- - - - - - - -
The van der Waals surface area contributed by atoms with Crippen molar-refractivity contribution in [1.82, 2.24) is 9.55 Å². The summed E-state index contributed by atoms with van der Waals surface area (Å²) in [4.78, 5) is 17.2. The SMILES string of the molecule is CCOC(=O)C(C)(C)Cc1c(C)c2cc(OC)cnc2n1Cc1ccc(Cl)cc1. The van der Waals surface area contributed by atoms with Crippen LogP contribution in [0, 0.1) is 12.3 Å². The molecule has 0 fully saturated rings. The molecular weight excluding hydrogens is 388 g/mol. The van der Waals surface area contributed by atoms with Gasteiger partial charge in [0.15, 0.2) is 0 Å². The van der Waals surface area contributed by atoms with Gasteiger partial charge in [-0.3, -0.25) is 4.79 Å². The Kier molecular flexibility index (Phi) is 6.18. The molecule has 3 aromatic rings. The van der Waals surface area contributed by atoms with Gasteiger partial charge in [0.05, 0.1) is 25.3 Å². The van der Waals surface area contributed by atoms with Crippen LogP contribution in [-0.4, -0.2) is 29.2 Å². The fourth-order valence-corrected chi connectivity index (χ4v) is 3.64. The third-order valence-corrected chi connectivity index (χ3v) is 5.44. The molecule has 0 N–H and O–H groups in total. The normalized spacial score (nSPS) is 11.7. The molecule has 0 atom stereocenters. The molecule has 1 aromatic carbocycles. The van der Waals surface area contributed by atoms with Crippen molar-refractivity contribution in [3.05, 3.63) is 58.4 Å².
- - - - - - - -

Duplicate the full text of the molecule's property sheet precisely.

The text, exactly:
The van der Waals surface area contributed by atoms with Crippen molar-refractivity contribution in [1.82, 2.24) is 9.55 Å². The summed E-state index contributed by atoms with van der Waals surface area (Å²) in [4.78, 5) is 17.2. The SMILES string of the molecule is CCOC(=O)C(C)(C)Cc1c(C)c2cc(OC)cnc2n1Cc1ccc(Cl)cc1. The van der Waals surface area contributed by atoms with Crippen LogP contribution in [0, 0.1) is 12.3 Å². The molecule has 0 fully saturated rings. The molecular weight excluding hydrogens is 388 g/mol. The van der Waals surface area contributed by atoms with Gasteiger partial charge in [0.15, 0.2) is 0 Å². The van der Waals surface area contributed by atoms with Gasteiger partial charge in [-0.3, -0.25) is 4.79 Å². The Kier molecular flexibility index (Phi) is 6.18. The molecule has 3 aromatic rings. The van der Waals surface area contributed by atoms with Gasteiger partial charge in [0.05, 0.1) is 25.3 Å². The van der Waals surface area contributed by atoms with Crippen LogP contribution in [-0.4, -0.2) is 29.2 Å². The fourth-order valence-corrected chi connectivity index (χ4v) is 3.64. The third-order valence-corrected chi connectivity index (χ3v) is 5.44. The molecule has 0 N–H and O–H groups in total. The normalized spacial score (nSPS) is 11.7. The molecule has 0 atom stereocenters. The molecule has 1 aromatic carbocycles. The van der Waals surface area contributed by atoms with Crippen molar-refractivity contribution in [3.05, 3.63) is 58.4 Å².